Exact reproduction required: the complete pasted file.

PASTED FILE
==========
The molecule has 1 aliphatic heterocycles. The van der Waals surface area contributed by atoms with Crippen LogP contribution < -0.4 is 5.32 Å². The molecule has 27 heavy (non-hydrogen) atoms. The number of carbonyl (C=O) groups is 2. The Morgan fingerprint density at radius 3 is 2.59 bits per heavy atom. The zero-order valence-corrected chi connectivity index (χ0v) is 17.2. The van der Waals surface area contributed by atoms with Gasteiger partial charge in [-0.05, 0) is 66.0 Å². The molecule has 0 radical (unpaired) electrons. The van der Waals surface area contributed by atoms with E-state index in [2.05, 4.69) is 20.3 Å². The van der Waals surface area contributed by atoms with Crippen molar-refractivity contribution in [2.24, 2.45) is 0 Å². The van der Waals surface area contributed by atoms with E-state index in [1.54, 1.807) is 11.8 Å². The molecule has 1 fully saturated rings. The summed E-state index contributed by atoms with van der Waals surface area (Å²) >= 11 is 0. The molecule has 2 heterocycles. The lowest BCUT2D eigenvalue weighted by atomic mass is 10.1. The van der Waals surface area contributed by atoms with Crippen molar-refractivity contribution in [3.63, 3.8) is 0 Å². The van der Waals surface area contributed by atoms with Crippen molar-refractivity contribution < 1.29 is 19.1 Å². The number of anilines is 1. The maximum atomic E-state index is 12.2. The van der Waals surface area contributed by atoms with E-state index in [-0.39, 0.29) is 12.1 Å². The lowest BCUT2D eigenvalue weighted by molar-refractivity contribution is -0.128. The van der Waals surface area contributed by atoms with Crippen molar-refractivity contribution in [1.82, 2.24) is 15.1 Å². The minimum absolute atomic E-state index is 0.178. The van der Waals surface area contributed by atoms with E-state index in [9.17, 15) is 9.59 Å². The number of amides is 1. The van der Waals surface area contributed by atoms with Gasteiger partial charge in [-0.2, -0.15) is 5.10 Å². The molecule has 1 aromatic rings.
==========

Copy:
The molecule has 1 aliphatic heterocycles. The van der Waals surface area contributed by atoms with Crippen LogP contribution < -0.4 is 5.32 Å². The molecule has 27 heavy (non-hydrogen) atoms. The number of carbonyl (C=O) groups is 2. The Morgan fingerprint density at radius 3 is 2.59 bits per heavy atom. The zero-order valence-corrected chi connectivity index (χ0v) is 17.2. The van der Waals surface area contributed by atoms with Gasteiger partial charge in [-0.05, 0) is 66.0 Å². The molecule has 0 radical (unpaired) electrons. The van der Waals surface area contributed by atoms with E-state index in [2.05, 4.69) is 20.3 Å². The van der Waals surface area contributed by atoms with Crippen molar-refractivity contribution in [2.24, 2.45) is 0 Å². The van der Waals surface area contributed by atoms with E-state index in [1.54, 1.807) is 11.8 Å². The molecule has 1 fully saturated rings. The summed E-state index contributed by atoms with van der Waals surface area (Å²) >= 11 is 0. The molecule has 2 heterocycles. The lowest BCUT2D eigenvalue weighted by atomic mass is 10.1. The van der Waals surface area contributed by atoms with Crippen molar-refractivity contribution in [3.63, 3.8) is 0 Å². The van der Waals surface area contributed by atoms with Crippen molar-refractivity contribution < 1.29 is 19.1 Å². The number of anilines is 1. The maximum atomic E-state index is 12.2. The van der Waals surface area contributed by atoms with E-state index in [-0.39, 0.29) is 12.1 Å². The lowest BCUT2D eigenvalue weighted by molar-refractivity contribution is -0.128. The van der Waals surface area contributed by atoms with Crippen molar-refractivity contribution in [1.82, 2.24) is 15.1 Å². The minimum absolute atomic E-state index is 0.178. The van der Waals surface area contributed by atoms with E-state index in [9.17, 15) is 9.59 Å². The number of amides is 1. The van der Waals surface area contributed by atoms with Gasteiger partial charge in [-0.2, -0.15) is 5.10 Å². The molecule has 1 aromatic rings.